Ketamine: Magic Drug Or Dangerous Addiction?

by admin on October 22, 2021

By Annika Lindorsson Krugel

A recent study has discovered that Ketamine, traditionally an anesthetic for animals, could help treating patients with depression.

While most anti-depressants must be taken every day, and even so, can take several months to become effective, scientists have found that depression patients with years of unsuccessful treatments behind them, respond to Ketamine within hours and that the effect can last up to ten years.

Professor Ronald Duman at Yale University expressed great appreciation of the potential of treating depression using the drug: “It’s like a magic drug — one dose can work rapidly and last for seven to 10 days”.

However, opinions are mixed as to the positive effects of taking Ketamine. George Aghajanian, co-researcher of the latest study, which is published in the journal Science, warned that further analysis and modification is required before the drug can be allowed to be administered for this use.

Further, Glenn Garnham, a drug and alcohol counsellor for UK charity Admit, voiced concerns over the findings: “Ketamine is a very addictive drug which is normally used on horses. I deal with many people who are addicted to ketamine and it affects their life in the same way as any other addiction does, leading to serious problems with health, money, friends and family”.

He added: “It is already very cheap and easy to become addicted to – approving it for medical use might remove some of its stigma and lead more people down the path of addiction.”

What Is Ketamine?

Ketamine, also known as “Super Acid” or “Special K” (among others) is an odorless as well as tasteless drug that is available in liquid, pill or powder form. Its full name is Ketamine hydrochloride.

It is a drug that was originally developed as a veterinary anesthetic, for which purpose it is still used. It belongs to a group of drugs that is called “dissociative anesthetics”, meaning it separates perception of sound and sight from sensation, and creates a feeling of detachment of the environment and oneself.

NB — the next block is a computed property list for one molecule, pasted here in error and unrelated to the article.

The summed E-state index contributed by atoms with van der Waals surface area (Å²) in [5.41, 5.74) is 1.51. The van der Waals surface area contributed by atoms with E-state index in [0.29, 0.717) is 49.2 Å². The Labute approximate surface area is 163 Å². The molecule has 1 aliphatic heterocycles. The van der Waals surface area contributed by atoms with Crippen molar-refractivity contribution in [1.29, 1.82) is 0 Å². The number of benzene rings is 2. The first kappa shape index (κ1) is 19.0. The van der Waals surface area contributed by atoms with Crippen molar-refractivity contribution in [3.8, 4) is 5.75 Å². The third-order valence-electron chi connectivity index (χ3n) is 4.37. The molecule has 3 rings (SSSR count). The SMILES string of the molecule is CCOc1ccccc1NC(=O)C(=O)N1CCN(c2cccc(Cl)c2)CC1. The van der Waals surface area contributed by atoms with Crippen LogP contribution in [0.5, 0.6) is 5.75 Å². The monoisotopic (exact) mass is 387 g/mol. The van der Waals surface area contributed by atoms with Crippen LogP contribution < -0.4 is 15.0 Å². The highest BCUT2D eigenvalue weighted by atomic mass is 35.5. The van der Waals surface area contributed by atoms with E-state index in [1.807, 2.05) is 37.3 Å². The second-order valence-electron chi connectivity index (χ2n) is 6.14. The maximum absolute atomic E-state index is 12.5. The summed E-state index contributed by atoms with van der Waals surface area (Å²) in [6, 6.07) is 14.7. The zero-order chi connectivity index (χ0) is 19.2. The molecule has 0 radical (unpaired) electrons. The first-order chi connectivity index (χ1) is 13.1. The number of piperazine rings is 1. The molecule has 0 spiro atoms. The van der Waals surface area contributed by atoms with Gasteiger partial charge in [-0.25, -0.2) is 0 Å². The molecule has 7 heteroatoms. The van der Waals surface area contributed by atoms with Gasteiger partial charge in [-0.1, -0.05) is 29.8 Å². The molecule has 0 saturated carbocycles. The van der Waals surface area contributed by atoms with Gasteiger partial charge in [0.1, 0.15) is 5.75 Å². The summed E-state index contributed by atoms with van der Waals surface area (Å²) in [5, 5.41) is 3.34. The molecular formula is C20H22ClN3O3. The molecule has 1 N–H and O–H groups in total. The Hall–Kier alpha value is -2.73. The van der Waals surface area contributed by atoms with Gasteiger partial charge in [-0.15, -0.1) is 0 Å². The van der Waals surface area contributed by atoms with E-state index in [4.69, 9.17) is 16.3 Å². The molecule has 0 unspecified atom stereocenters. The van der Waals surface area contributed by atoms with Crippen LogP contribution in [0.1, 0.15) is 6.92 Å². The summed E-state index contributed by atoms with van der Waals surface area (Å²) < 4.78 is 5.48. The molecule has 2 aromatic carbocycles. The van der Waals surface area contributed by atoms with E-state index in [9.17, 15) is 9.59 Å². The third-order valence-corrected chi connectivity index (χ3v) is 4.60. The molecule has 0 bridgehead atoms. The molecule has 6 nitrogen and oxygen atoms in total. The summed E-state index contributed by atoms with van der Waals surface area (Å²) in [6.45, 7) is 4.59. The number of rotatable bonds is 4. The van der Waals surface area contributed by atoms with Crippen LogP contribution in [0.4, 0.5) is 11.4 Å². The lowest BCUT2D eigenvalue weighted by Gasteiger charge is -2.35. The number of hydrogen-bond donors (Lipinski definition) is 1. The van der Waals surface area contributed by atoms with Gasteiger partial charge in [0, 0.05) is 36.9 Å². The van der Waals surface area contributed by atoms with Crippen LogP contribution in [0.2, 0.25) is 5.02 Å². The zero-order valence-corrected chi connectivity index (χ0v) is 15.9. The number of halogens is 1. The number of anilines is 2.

Ketamine emerged as a recreational drug during the 1970s and became known as “Vitamin K” during the 1980s. It has since resurfaced on the rave scene under the current name Special K.

Effects And Dangers Of Using Ketamine

At lower doses the effects are feelings of floating and being outside of the body. Higher doses can produce hallucinations and a much stronger out-of-body sensation. At very high doses, Ketamine can produce delirium and amnesia. Being in this state is referred to as being in a “K-hole”, where the person finds it very difficult to move and thus mostly ends up lying down until the feeling has passed.

In addition to producing impaired motor functions, high doses can result in high blood pressure and potentially fatal respiratory problems.

Recent studies have also shown that Ketamine can produce a heightened risk for pelvic pain and urinary incontinence.

Addictive Properties of Ketamine

The dissociative effects of Ketamine means it can potentially create a very strong psychological addiction among users. Addictive behavior is very much like that seen with users of cocaine or amphetamine, where the person takes part in Ketamine binging sessions. Users can also develop tolerance to as well as cravings for the drug.

In summing up, Dr. Marc Galanter, director of the division of alcoholism and drug abuse in the department of psychiatry at New York University School of Medicine in New York City, said: “I would say that ketamine has always been a bad idea”.

Sources:

Alan Mozes (31 May, 2010) Club Drug ‘Special K’ Could Leave Users Incontinent, Health Media Ventures, Retrieved 22 Oct, 2010 from http://news.health.com/2010/05/31/club-drug-special-k-could-leave-users-incontinent/?pkw=outbrain-ha

Richard Alleyne (19 Aug, 2010) Ketamine is ‘magic drug’ for depression, The Telegraph, Retrieved 22 Oct, 2010 from http://www.telegraph.co.uk/health/healthnews/7953967/Ketamine-is-magic-drug-for-depression.html

National Institute on Drug Abuse, NIDA InfoFacts: Club Drugs (GHB, Ketamine, and Rohypnol), Retrieved 22 Oct, 2010 from http://www.drugabuse.gov/infofacts/Clubdrugs.html

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